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Philipp Steven, Daniela Heß, Horstmann Jens, Frank M Dautzenberg, Michael E Stern, Uta Gehlsen; Application of a Cannabinoid-Receptor Agonist in a Mouse Model of Desiccating Stress. Invest. Ophthalmol. Vis. Sci. 2019;60(9):273.
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The endocannabinoid systems (ECS) is physiologically involved in regulating inflammation, nociception and wound healing. As pathologic inflammation, pain and impaired wound healing are key features of dry eye disease, simultaneously targeting these mechanisms could improve therapeutic success. However, little is known about the ECS and the eye in this context. This project was set up to test the hypothesis, that the genes encoding cannabinoid receptors 1 and 2 (CB1, CB2 ) are expressed in the murine eye and that topical application of the cannabinoid receptor ligand Δ9-Tetrahydrocannabinol (THC) formulated in a semifluorinated alkane (SFA) as delivery platform would improve dry eye disease in a desiccating mouse model.
Quantitative PCR was performed to detect mRNA from CB1 and CB2 in cornea, conjunctiva and lacrimal glands (LG) of naïve B6 mice. Experimental dry eye disease was induced by scopolamine and desiccating stress. 0.1 % or 0.5 % THC in the SFA F4H5 were applied TID during or following desiccating stress. Clinical readouts included corneal fluorescein staining, corneal sensitivity, tear production (TP) and behavioral monitoring. Corneal nerves were analyzed in corneal whole mounts. T-cell response was determined using FACS analysis.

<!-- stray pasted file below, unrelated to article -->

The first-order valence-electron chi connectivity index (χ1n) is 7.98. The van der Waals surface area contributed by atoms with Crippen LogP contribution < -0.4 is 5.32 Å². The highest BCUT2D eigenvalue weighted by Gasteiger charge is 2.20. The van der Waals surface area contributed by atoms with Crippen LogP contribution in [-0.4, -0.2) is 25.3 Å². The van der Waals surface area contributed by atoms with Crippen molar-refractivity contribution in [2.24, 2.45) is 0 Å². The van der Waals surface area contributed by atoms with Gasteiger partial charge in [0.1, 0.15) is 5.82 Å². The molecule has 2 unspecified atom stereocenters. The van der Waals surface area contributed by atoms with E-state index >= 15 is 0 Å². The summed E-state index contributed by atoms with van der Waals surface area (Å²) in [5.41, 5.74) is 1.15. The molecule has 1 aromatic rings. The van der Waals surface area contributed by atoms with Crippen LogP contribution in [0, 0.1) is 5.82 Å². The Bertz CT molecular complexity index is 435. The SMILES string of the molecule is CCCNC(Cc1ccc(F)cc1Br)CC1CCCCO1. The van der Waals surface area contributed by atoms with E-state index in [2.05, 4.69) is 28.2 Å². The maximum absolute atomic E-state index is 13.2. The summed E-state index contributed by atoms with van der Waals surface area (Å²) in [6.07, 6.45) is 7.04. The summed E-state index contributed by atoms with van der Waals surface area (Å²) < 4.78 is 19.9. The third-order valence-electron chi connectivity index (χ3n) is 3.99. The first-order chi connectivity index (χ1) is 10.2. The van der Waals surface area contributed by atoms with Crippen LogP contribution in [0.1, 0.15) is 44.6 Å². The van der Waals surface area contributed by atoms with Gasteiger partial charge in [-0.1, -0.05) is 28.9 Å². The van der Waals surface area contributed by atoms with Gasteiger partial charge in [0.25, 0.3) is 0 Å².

CCB1 and CB2 mRNA was expressed in all ocular tissues tested with strongest relative expression in LG. Application of THC/F4H5 demonstrated dose-dependent improvement of experimental dry-eye by significant decrease of corneal staining by two grades (p<0.001) and increase of TP in comparison to controls. THC/F4H5 did not induce anesthesia. Nerve fiber quantification demonstrated higher nerve fiber length (71 mm/mm2) in treated animals compared to control (39 mm/mm2) (p=0.03). Number of CD4+ T-cells was lower by 5 % (p=0.03) and CD4:CD8 ratio in lymph nodes was 1.2 in THC/F4H5 treated animals in comparison to controls (1.4, p=0.05). No behavioral abnormalities were noted.
The presence of CB1 and CB2 receptors in ocular tissues implicate a role in maintaining ocular surface health. Disruption of the ECS may therefore be part of dry eye disease, however this has not been shown so far. This study demonstrates that applying the partial agonist THC in a water-free delivery platform improves certain features of experimental desiccating stress and could evolve into a novel treatment concept.
This abstract was presented at the 2019 ARVO Annual Meeting, held in Vancouver, Canada, April 28 - May 2, 2019.
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